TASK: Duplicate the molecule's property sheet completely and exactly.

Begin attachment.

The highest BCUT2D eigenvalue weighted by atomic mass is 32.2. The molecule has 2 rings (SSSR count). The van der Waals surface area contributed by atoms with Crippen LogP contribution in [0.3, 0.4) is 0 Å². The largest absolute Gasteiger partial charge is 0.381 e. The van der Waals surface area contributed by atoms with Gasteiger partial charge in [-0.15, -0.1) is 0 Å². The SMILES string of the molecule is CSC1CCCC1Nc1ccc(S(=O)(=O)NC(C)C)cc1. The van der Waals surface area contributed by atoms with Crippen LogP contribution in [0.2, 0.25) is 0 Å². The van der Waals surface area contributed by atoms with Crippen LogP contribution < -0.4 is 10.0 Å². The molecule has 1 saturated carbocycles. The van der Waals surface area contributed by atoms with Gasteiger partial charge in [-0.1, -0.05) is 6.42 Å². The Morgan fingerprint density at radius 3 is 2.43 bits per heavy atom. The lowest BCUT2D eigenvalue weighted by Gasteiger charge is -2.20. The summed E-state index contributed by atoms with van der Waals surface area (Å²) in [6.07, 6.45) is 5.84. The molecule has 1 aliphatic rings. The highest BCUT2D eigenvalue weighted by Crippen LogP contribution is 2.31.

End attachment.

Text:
The highest BCUT2D eigenvalue weighted by atomic mass is 32.2. The molecule has 2 rings (SSSR count). The van der Waals surface area contributed by atoms with Crippen LogP contribution in [0.3, 0.4) is 0 Å². The largest absolute Gasteiger partial charge is 0.381 e. The van der Waals surface area contributed by atoms with Gasteiger partial charge in [-0.15, -0.1) is 0 Å². The SMILES string of the molecule is CSC1CCCC1Nc1ccc(S(=O)(=O)NC(C)C)cc1. The van der Waals surface area contributed by atoms with Crippen LogP contribution in [0.2, 0.25) is 0 Å². The van der Waals surface area contributed by atoms with Crippen LogP contribution < -0.4 is 10.0 Å². The molecule has 1 saturated carbocycles. The van der Waals surface area contributed by atoms with Gasteiger partial charge in [-0.1, -0.05) is 6.42 Å². The Morgan fingerprint density at radius 3 is 2.43 bits per heavy atom. The lowest BCUT2D eigenvalue weighted by Gasteiger charge is -2.20. The summed E-state index contributed by atoms with van der Waals surface area (Å²) in [6.07, 6.45) is 5.84. The molecule has 1 aliphatic rings. The highest BCUT2D eigenvalue weighted by Crippen LogP contribution is 2.31.